Transom and gussets

After transferring the dimensions from a full-size drawing, which I made some time ago, I have cut the transom from a sheet of 19 mm (3/4″) ply. I have cleaned up the edges with a block-plane and the ROS. The transom is now ready for the forward framing and the doublers.

I have also made and glued the plywood gussets for frames #2 and #7. Given that the gussets are glued with epoxy, I have decided not to use any metal fasteners, i.e. screws. Screws would not contribute to strength against sheer forces because the timber would fail around the screws before the epoxy would give way. The outside edges of the gussets are yet to be buzzed flush using the router.

Frame #4

All the notches for the keel and the bottom battens have been cut into the frames. The plywood panels for frame #4 are glued down and trimmed.

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Frame #5

The notches for the keel and the bottom battens have been cut into frame #5. After some experimenting with the router, I decided to cut the notches by hand. Two quick cuts with the panel saw, and cleaning up the notches with chisels and sand paper, took only a few minutes each. I have also cut a couple of large holes on both sides of the frame. These will come in handy for electrics, steering / throttle cables, and the like. The top holes will be completely hidden under the deck and behind the coaming. Similar holes will be in frames #3, #4 and #6.

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Strong-back (2)

The notches for the frames in the strong-back are cut. I will have to modify the fwd notches for the plywood gussets in the centre of the frames #2 and #3. The frames fit fairly tight in the keys. The frames rock about 1″ for and aft at the chines, which is enough to sit them dead square in relation to the keel (strong-back).

I have hogged out the curve in the strong-back for the stem. There is still a bit of material to be taken off, once I have made up the stem.

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Strong-back

In order to get the bottom battens straight along the frames, I will mark their positions with the frames temporarily fixed to the strong-back (jig). The strong-back is just a very big “saw-horse” from a length of 190 x 45mm (945 x 225 micro-furlongs) and some supports made from 90 x 45mm (3-1/2 x 1-3/4″).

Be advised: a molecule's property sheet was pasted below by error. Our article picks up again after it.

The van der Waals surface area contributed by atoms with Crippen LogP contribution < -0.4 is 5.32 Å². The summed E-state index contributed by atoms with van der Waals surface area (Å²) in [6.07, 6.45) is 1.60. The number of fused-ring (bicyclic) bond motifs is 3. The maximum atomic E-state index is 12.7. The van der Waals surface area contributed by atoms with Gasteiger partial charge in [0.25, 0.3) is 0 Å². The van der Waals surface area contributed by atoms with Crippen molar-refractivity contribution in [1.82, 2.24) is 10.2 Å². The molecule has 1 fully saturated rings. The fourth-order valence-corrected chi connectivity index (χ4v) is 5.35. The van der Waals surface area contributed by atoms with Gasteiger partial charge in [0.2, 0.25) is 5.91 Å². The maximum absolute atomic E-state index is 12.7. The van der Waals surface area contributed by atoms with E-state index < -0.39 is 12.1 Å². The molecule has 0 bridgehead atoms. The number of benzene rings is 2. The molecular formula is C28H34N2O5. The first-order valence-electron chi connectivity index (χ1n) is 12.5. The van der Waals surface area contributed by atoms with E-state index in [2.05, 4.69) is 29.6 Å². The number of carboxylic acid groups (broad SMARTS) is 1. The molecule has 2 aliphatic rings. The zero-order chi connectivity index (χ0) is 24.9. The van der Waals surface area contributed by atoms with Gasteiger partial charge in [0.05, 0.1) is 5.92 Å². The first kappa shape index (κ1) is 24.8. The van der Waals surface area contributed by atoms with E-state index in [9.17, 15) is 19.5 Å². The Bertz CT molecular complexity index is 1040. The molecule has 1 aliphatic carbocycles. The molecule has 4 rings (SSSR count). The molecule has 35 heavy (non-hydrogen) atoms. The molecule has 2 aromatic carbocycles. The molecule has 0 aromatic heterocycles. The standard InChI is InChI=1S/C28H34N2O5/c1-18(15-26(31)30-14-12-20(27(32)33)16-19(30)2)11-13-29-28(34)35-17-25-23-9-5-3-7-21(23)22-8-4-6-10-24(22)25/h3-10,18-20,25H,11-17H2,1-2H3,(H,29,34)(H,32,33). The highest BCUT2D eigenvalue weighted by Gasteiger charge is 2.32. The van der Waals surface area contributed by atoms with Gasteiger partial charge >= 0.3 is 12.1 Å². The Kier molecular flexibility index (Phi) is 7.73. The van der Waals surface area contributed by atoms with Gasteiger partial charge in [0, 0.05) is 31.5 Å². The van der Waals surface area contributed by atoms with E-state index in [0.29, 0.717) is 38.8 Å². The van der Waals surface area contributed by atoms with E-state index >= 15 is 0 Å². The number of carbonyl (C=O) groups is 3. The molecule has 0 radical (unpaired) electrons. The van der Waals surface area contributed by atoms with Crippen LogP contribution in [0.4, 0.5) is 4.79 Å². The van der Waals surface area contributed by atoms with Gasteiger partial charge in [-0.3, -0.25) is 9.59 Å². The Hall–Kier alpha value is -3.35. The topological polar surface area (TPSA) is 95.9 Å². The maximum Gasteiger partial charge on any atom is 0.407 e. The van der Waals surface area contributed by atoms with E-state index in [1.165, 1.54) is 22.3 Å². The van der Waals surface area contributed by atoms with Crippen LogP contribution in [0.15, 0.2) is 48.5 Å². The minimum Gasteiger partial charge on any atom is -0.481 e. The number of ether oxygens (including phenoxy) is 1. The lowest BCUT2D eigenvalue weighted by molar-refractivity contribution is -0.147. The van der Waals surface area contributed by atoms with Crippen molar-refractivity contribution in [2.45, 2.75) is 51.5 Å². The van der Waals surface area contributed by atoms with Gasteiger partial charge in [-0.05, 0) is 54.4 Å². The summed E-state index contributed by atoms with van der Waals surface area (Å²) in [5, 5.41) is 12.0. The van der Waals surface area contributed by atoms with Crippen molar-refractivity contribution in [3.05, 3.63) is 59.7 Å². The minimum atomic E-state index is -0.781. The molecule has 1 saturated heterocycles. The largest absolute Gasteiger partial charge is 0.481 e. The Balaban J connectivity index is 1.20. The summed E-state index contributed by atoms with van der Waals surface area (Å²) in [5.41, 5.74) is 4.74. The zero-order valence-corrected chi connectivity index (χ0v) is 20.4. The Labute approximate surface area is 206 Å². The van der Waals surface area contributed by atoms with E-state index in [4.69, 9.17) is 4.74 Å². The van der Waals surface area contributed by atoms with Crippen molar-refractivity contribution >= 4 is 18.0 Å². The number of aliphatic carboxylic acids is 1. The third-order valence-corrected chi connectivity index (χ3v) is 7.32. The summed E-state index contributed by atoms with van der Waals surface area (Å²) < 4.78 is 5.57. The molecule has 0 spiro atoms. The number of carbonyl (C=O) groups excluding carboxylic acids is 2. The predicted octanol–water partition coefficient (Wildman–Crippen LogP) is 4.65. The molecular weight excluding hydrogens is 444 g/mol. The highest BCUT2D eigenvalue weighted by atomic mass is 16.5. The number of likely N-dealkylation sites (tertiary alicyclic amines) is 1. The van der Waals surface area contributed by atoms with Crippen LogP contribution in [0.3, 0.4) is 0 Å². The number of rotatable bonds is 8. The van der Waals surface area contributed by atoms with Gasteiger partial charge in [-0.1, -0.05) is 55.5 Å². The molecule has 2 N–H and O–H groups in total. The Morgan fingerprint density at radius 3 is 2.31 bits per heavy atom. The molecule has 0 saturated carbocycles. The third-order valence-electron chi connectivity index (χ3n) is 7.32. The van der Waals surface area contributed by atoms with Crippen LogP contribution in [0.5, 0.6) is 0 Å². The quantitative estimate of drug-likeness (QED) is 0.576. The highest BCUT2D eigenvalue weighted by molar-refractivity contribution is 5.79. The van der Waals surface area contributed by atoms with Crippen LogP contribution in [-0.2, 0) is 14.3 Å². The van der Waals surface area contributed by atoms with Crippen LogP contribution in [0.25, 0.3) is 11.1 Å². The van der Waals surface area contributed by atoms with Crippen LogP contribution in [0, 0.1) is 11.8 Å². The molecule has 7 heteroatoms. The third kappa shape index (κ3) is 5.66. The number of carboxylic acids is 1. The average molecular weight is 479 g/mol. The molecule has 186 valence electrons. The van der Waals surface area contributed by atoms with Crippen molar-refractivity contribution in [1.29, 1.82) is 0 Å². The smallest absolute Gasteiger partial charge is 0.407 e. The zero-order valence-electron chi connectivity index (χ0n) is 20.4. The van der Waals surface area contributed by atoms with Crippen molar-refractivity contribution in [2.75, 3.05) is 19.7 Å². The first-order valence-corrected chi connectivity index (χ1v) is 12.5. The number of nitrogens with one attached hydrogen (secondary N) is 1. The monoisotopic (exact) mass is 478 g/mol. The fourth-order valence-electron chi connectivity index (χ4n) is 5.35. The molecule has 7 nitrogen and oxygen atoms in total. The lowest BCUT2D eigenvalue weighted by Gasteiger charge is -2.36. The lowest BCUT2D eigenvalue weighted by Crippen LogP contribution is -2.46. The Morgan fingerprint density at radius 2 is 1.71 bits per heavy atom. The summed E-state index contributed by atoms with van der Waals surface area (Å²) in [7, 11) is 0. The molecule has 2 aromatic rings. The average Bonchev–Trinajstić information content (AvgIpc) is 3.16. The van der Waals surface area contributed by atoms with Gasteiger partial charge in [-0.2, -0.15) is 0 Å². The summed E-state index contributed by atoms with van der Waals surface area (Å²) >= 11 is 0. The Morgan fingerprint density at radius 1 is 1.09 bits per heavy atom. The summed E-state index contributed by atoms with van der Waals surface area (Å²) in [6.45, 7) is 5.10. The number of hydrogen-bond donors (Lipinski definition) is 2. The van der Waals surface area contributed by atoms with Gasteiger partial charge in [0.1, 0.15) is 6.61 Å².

In the pictures, the frames are only clamped onto the jig. There will be keys (slots) cut into the strong-back at each station. The depth of these keys will be different at each station so that the bottoms of the frames will be level for the keel.

The next task will be to build the transom and the stem. The strong-back will need a couple of additional  bits of timber to support the transom. For the stem, the jig needs to be cut back (see the curved pencil line in the first photo). I will not cut this off until I have constructed the stem.

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Frames #1 – #6

Frames #1 – #6 have all been cleaned up and all inside edges are rounded over. The uprights on frames #5 and #6 are still about 2″ too long. I will cut those to size later, when the carlings are fitted. This extra length will also come in handy to attach temporary cross-braces when installing the sheer clamps and the topside planking.

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Frames #1 and #4

Frame #1 is made up as a bulkhead from 12mm (1/2″) plywood with a cleat from the same material serving as the deck beam #1. There is also a transverse stiffener and reinforcement for the notches of the chine logs. The opening for the inspection port is marked. The photo shows the aft face of the bulkhead. I will have to modify the building jig to accomodate the solid bulkhead.

After shaping #5, the frames #2 – #5 were sanded and the inside edges were rounded over. These frames are now ready for the plywood panels (#4) and gussets. The floor for frame #6 (standing up in the photo) is shaped and ready for attaching the futtocks.

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